Wednesday, 8 August 2012

The Facebook Fallacy

Soldiers Western Wall 1967 - IDF Paratroopers at Jerusalem's Western Wall shortly after its capture ...item 2..Why the Six-Day War Still Matters (June 12, 2011) ...

Over the last few days I was contacted by several people urging me to jump back on the Facebook wagon. The reason: this group of friends of mine from the Israeli army has established a new Facebook page for the sake of our good old days. Now they are seeking my contribution.
It certainly is nice to hear from them, especially after years (and some times decades) of silence. Some of these people were good friends of mine, deserving the warm corners in my head dedicated to them. But still, I can't avoid thinking how this example also demonstrates the very problem at the core of the Facebook concept. No, I am not referring to the fact Facebook wants us because we are the product it sells to those that advertize through it; I am referring to the social "friendship" mechanisms that feed Facebook with contents.
Glimpses of the issue start appearing when I think about this group of people that are now united under this new army unit Facebook page. This group that now looks back to the good old days of yonder is a group made of people that, at the time, often could not stand one another. We all had our gripes with some of the others some of the time, but some of these now united people had gripes with some of the other people all of the time; seeing them now holding hands reeks of hypocrisy.
Second, we shouldn't forget that even the most patriotic Israeli nationalists amongst us did not like what we were doing at the army: some had misgivings about what we were doing there in the first place, others were just lazy, some were both, but none of us were there because we actually wanted to be there. Again, looking back at that period as "the good old days" stinks of hypocrisy.
Which brings me to ask, do these friends of mine really want to keep in touch with me? I'm sure some of them do, but I'm also sure many of them would hesitate to associate with me once they discovered what my political views on the going abouts of their country are. Not that they ever had the opportunity to doubt my left wing views; it's just that my views have articulated and matured over time as well as grown light years apart from Israeli consensus. So far are they from the average Israeli's that they are virtually unacceptable to the majority of Israelis (and my mother serves as a fine example there).
All of the above brings me to ask: what is the point of this Facebook page? When put together what I find is the biggest problem with Facebook: this website works by treading on our anxieties. We join it because we do not want to be left behind and forgotten. We want, instead, to keep in touch with our "friends", even if that is no longer the case, just so we wouldn't feel like we were cast aside and have our egos hurt. In the more broader case, Facebook has us looking ourselves in the mirror and asking: How could it be that someone may not like me anymore? I am such a nice person! I therefore have to feed my so called friends with some crap they would find appealing. Together, we could all pretend to live happily ever after.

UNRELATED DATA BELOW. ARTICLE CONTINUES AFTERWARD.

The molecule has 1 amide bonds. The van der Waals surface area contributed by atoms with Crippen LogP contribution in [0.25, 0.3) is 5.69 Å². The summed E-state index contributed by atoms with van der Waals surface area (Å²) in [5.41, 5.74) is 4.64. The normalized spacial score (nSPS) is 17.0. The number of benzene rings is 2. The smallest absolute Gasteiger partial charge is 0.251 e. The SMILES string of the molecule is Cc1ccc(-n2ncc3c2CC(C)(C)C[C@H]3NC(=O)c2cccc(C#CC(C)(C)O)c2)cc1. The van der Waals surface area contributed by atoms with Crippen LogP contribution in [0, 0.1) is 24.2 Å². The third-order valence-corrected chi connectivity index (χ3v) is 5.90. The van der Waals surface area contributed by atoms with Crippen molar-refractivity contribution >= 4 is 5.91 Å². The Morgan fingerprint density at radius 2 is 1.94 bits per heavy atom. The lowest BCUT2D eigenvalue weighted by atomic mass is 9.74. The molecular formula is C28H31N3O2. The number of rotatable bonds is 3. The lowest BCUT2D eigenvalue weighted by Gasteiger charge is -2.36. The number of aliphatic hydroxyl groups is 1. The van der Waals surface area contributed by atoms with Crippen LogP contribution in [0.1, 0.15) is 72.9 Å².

If it wasn't for these anxieties, this ever present need to see what is going on with the Joneses, I suspect Facebook would lose the bulk of its users. This anxiety can be felt even better through popular Facebook games, with Farmville being the most obvious example: a game that works by making its participants miserable.
Me, I can live without it. I noticed the relief that befell on me as I left Facebook behind and no longer faced the burden of checking up to see what my "friends", real or not, past or present, were up to. I see no reason to go back in and put myself back in the chain gang.

Image from marsmet541, Creative Commons license


Uri said...

Good for you.

Now you can also stop your obsessive twitter reading/twitting, and you'll really be relieved.

Moshe Reuveni said...

I knew that comment would come...
There is a significant difference with Twitter: the vast majority of people I follow there are people that don't know me and don't care about me. In Twitter, therefore, one is not in a race to keep face; the result is that there is much less of the fluff that's designed to make one appear cool before one's virtual friends.
Other than that, I already explained at that my Twitter following-ship is not obsessive in the sense that while I can easily let myself drown in the endless stream of tweets, the very endless nature of it means I can only afford to sample a selection. Twitter is currently stepping in to fill the gap that Australian journalism, officially dead as of 2012, has left. Where one person reads the paper I read Twitter; no one complains about those reading the paper, so why should I be at the receiving end of complaints [insert smiley face]?